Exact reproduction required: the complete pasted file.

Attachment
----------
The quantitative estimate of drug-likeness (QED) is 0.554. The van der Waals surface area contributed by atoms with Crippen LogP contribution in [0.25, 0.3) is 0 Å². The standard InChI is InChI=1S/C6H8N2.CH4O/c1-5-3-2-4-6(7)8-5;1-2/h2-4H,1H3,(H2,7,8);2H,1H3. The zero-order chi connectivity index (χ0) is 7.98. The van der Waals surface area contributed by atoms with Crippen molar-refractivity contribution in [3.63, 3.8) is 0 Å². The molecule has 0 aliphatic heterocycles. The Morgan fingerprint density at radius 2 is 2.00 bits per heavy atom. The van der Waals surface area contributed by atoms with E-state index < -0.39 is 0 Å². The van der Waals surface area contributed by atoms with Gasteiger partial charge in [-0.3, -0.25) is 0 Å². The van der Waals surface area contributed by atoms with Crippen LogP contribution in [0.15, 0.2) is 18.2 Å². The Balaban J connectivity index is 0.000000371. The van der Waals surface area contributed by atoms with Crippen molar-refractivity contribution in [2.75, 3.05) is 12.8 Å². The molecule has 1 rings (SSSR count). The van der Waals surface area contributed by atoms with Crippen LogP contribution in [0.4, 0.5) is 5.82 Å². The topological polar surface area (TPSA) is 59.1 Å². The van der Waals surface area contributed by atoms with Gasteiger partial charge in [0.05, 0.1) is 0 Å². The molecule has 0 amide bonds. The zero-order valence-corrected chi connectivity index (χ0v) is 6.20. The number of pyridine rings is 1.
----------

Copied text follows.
The quantitative estimate of drug-likeness (QED) is 0.554. The van der Waals surface area contributed by atoms with Crippen LogP contribution in [0.25, 0.3) is 0 Å². The standard InChI is InChI=1S/C6H8N2.CH4O/c1-5-3-2-4-6(7)8-5;1-2/h2-4H,1H3,(H2,7,8);2H,1H3. The zero-order chi connectivity index (χ0) is 7.98. The van der Waals surface area contributed by atoms with Crippen molar-refractivity contribution in [3.63, 3.8) is 0 Å². The molecule has 0 aliphatic heterocycles. The Morgan fingerprint density at radius 2 is 2.00 bits per heavy atom. The van der Waals surface area contributed by atoms with E-state index < -0.39 is 0 Å². The van der Waals surface area contributed by atoms with Gasteiger partial charge in [-0.3, -0.25) is 0 Å². The van der Waals surface area contributed by atoms with Crippen LogP contribution in [0.15, 0.2) is 18.2 Å². The Balaban J connectivity index is 0.000000371. The van der Waals surface area contributed by atoms with Crippen molar-refractivity contribution in [2.75, 3.05) is 12.8 Å². The molecule has 1 rings (SSSR count). The van der Waals surface area contributed by atoms with Crippen LogP contribution in [0.4, 0.5) is 5.82 Å². The topological polar surface area (TPSA) is 59.1 Å². The van der Waals surface area contributed by atoms with Gasteiger partial charge in [0.05, 0.1) is 0 Å². The molecule has 0 amide bonds. The zero-order valence-corrected chi connectivity index (χ0v) is 6.20. The number of pyridine rings is 1.